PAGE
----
I’m really excited to have a poem in the latest issue of Stone Highway Review (Issue 3.3). Stone Highway is one of the first markets I ever wanted to have work in, as they started up and caught my eye right when I was starting to think about sending out work near the end of my MFA. Stone Highway is an imprint of the wonderful Sundress Publications. My poem “To the tune of waste” is in this issue; it is one of the first poems I wrote toward my chapbook manuscript Imaginary Kansas. I’m also thrilled to share journal space with the incredible Kirsten Clodfelter!
You can purchase the print issue or download a pdf here.
When I was sixteen, I identified as a cactus. Last year, I found a journal that does, too. I found Cactus Heart through Lambda Literary, and I developed quite a crush on them. I’m pleased to have a poem from my Imaginary Kansas chapbook, “Paper house,” in Issue 8. This is an e-issue, available for $5.00 here.
This month sees the rebirth of OCHO as A Journal of Queer Arts. I’m particularly thrilled to share pages with Valerie Wetlaufer and Alyse Knorr. I have three poems in this issue, two of which are brand new, and one of which has been looking for a home for some time.
Here’s the process statement I sent them: “These poems are outside of any of my main projects, but they are related to a chapbook I’m working on called Imaginary Kansas—an obsession on beloveds made distant by geography, identity anxiety, and a general culture of refusal. “If Odetta” is the oldest poem here, and it predates the Imaginary Kansas manuscript but shares its subject matter. “Nantucket” and “And then” are new poems, and it is interesting to me how the three of them form a narrative. A sad narrative, perhaps, but definitely one of borrowing from other sources, from imagination, from memory.”
Temenos put out a call for submissions a while back that included a special print issue themed on obsession. So, I sent the creepiest poems from Imaginary Kansas. They chose two for the Fall 2013 online issue, which is now live. I’ve read through the poetry section so far, and I particularly enjoy the two poems from Detroit-based poet Sonya Pouncy. “Seedbed” is really compelling in its content, voice, and form. Yes, in everything, and how the parts work together. Head on over to read them and to read my two little shorts: “I am always seeing people” and “On some days not in Kansas.”
Gargoyle #60, is still available, and is full of such lovely folks as Alyse Knorr, Joe Hall, Andy Fogle, and more. The prologue-ish thing to Theater of Parts, “What Toast?” is published in this issue, Summer 2013.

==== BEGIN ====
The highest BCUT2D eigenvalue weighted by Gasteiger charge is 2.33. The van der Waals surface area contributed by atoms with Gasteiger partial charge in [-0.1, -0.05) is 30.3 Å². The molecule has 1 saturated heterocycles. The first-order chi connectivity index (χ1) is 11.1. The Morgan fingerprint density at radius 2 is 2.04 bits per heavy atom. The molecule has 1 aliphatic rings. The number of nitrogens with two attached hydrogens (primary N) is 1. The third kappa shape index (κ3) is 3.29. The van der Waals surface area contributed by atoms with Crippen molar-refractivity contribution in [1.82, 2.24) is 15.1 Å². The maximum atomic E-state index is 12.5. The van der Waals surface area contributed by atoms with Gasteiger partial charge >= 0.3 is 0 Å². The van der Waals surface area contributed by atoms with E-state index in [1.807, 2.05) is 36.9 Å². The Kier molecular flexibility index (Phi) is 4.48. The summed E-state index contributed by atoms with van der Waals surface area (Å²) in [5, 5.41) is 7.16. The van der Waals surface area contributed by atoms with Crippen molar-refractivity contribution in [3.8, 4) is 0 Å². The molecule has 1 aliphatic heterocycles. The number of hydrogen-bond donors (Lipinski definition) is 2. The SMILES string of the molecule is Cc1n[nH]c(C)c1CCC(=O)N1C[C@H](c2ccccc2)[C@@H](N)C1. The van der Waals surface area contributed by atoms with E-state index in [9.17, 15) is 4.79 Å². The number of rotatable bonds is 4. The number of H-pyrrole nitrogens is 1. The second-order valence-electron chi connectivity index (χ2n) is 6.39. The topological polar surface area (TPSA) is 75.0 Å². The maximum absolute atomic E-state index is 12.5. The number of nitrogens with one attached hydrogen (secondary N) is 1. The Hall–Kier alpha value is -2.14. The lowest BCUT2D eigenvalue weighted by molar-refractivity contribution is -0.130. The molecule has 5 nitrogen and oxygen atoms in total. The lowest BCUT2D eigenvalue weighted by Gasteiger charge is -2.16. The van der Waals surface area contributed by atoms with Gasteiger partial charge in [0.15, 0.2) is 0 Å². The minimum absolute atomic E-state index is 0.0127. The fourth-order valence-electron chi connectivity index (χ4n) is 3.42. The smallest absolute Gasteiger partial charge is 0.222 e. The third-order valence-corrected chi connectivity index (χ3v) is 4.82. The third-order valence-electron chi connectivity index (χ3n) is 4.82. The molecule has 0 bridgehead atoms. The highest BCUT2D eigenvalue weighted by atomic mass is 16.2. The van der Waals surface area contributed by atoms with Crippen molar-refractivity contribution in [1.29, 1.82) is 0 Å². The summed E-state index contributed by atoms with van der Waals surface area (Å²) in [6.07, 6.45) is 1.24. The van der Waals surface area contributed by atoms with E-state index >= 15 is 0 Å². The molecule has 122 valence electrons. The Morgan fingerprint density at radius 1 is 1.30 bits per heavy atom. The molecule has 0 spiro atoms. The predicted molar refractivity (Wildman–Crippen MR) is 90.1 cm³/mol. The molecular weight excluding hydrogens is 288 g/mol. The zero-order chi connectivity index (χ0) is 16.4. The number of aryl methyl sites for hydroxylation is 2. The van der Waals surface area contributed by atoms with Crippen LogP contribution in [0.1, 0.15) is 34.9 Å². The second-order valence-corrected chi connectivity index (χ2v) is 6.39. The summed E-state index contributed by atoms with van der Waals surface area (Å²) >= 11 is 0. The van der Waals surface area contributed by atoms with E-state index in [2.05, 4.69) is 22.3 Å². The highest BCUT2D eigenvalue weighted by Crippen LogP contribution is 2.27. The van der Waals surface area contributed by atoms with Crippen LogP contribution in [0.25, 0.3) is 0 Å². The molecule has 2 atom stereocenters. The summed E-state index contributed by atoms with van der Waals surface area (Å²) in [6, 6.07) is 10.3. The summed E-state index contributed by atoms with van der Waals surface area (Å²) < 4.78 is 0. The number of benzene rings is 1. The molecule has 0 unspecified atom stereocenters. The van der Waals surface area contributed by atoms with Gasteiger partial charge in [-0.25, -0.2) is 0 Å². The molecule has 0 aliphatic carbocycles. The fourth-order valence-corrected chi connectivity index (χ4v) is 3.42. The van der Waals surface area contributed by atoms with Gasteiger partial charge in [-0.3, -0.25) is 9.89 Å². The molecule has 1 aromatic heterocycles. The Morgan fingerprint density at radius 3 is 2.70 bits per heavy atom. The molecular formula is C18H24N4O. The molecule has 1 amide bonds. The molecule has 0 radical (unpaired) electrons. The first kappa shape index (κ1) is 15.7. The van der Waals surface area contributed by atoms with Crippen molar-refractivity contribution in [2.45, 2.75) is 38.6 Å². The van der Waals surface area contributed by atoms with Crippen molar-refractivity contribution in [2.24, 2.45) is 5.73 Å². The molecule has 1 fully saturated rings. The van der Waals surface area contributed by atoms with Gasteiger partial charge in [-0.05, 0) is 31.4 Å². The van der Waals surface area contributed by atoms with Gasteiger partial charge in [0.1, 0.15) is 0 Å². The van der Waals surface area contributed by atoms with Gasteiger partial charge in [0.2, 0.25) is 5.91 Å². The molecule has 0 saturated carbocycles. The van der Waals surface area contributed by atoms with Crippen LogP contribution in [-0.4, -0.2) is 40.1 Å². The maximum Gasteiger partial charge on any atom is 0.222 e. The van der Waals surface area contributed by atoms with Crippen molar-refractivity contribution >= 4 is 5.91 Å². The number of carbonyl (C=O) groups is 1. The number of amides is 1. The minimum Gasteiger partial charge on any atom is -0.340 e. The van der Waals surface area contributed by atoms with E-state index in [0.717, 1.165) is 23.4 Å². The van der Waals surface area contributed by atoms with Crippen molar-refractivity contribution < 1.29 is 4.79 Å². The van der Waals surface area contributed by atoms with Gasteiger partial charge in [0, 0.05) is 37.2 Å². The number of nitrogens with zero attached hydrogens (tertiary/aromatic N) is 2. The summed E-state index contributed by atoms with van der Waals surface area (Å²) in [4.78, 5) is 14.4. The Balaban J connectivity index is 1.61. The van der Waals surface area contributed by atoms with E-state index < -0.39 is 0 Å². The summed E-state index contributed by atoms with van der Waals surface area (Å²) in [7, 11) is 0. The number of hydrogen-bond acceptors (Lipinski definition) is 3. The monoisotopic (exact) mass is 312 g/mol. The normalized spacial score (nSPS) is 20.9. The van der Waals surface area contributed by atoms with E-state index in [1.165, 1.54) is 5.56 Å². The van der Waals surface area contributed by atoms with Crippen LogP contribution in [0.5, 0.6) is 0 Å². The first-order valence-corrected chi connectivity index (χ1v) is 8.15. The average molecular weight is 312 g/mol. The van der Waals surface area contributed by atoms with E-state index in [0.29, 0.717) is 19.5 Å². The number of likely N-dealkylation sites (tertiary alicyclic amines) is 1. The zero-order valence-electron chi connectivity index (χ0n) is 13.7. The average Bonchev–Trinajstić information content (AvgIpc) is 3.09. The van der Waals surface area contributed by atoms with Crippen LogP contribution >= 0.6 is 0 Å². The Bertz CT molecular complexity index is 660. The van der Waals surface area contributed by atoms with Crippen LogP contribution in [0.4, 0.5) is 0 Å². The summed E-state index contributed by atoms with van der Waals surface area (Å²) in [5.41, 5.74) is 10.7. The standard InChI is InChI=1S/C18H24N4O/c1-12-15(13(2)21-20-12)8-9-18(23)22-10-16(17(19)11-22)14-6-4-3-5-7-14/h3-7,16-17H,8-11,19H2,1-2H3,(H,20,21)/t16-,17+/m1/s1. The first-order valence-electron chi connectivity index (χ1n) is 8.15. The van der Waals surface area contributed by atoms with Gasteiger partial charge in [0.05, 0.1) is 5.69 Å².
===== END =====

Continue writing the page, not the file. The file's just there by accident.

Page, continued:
The first issue of Adrienne: A Poetry Journal of Queer Women is currently available for pre-order and will be released any time now! Adrienne is a new project from Sibling Rivalry Press, edited by Valerie Wetlaufer. I’m really excited to be in this project and especially in this first issue with such humbling company as Joy Ladin, Ching-In Chen, the late Laura Hershey, and Gazing Grain Press author Meg Day. The journal has a pretty unique structure, featuring sets of ten or so pages from a baker’s dozen of poets. Three of my sequences from Theater of Parts are in this issue: “Traveling: an act,” “Discovery Narrative: an act in five plays,” and “What Doesn’t Need to Be.”
Some fantastic poets have started a lovely new journal over at APARTMENT Poetry Quarterly. Issue 2 launched yesterday, and Milquetoast and I are roommates in unit 2F. You can read Milquetoast’s adventures over there.
I’m thrilled to be in the issue with Joe Milazzo, CAConrad, and the other incredible tenants. I’m a huge fan of Conrad’s. What a wonderful gift, to be metaphorical neighbors.
[Edit: To navigate to issue 2, click About in the center of the apartment, scroll down to elevator, and click the 2. Enjoy the neighbors along the way.]
Today, a sequence of my poems went up at Wicked Alice. This sequence comes from my book manuscript Theater of Parts, and the form is based on two other sequences in the book, some of the poem-things that claim to be dramatic forms.
I’m so grateful to be in Wicked Alice, and I’m pleasantly surprised to have found a home for this sequence. I have so much respect for the editor, Kristy Bowen, and I love and respect when I am welcomed to publications that are women-centered.
These are my first poems to make it out into the wider world. It’s quite a way to jump in, as the intimacy of the speaker here aims to counteract the distant speaker elsewhere in the project. Productive discomfort. Problematic academic voice. Lots of good stuff. <3M